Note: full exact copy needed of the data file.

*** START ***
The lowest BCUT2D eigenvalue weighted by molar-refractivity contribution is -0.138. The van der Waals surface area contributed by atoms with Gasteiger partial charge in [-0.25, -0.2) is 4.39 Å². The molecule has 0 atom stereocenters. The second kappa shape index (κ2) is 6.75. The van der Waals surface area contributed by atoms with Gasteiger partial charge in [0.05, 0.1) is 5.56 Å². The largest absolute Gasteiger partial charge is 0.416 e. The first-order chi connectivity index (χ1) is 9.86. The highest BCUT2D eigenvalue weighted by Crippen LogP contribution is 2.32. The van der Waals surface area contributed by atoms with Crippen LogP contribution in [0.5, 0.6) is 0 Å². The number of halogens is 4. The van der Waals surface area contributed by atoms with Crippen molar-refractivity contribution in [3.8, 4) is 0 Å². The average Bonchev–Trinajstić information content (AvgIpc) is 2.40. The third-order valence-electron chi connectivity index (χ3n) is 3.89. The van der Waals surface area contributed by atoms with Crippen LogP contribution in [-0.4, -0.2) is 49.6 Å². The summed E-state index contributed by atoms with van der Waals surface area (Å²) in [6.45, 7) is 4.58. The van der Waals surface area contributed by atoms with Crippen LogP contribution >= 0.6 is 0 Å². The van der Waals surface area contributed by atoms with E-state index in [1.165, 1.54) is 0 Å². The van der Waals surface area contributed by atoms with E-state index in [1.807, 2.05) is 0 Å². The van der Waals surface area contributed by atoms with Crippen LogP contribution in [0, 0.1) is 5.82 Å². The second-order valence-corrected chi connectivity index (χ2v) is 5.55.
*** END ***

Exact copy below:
The lowest BCUT2D eigenvalue weighted by molar-refractivity contribution is -0.138. The van der Waals surface area contributed by atoms with Gasteiger partial charge in [-0.25, -0.2) is 4.39 Å². The molecule has 0 atom stereocenters. The second kappa shape index (κ2) is 6.75. The van der Waals surface area contributed by atoms with Gasteiger partial charge in [0.05, 0.1) is 5.56 Å². The largest absolute Gasteiger partial charge is 0.416 e. The first-order chi connectivity index (χ1) is 9.86. The highest BCUT2D eigenvalue weighted by Crippen LogP contribution is 2.32. The van der Waals surface area contributed by atoms with Crippen LogP contribution in [0.5, 0.6) is 0 Å². The number of halogens is 4. The van der Waals surface area contributed by atoms with Crippen molar-refractivity contribution in [3.8, 4) is 0 Å². The average Bonchev–Trinajstić information content (AvgIpc) is 2.40. The third-order valence-electron chi connectivity index (χ3n) is 3.89. The van der Waals surface area contributed by atoms with Crippen LogP contribution in [-0.4, -0.2) is 49.6 Å². The summed E-state index contributed by atoms with van der Waals surface area (Å²) in [6.45, 7) is 4.58. The van der Waals surface area contributed by atoms with Crippen LogP contribution >= 0.6 is 0 Å². The van der Waals surface area contributed by atoms with E-state index in [1.165, 1.54) is 0 Å². The van der Waals surface area contributed by atoms with E-state index in [1.807, 2.05) is 0 Å². The van der Waals surface area contributed by atoms with Crippen LogP contribution in [0, 0.1) is 5.82 Å². The second-order valence-corrected chi connectivity index (χ2v) is 5.55.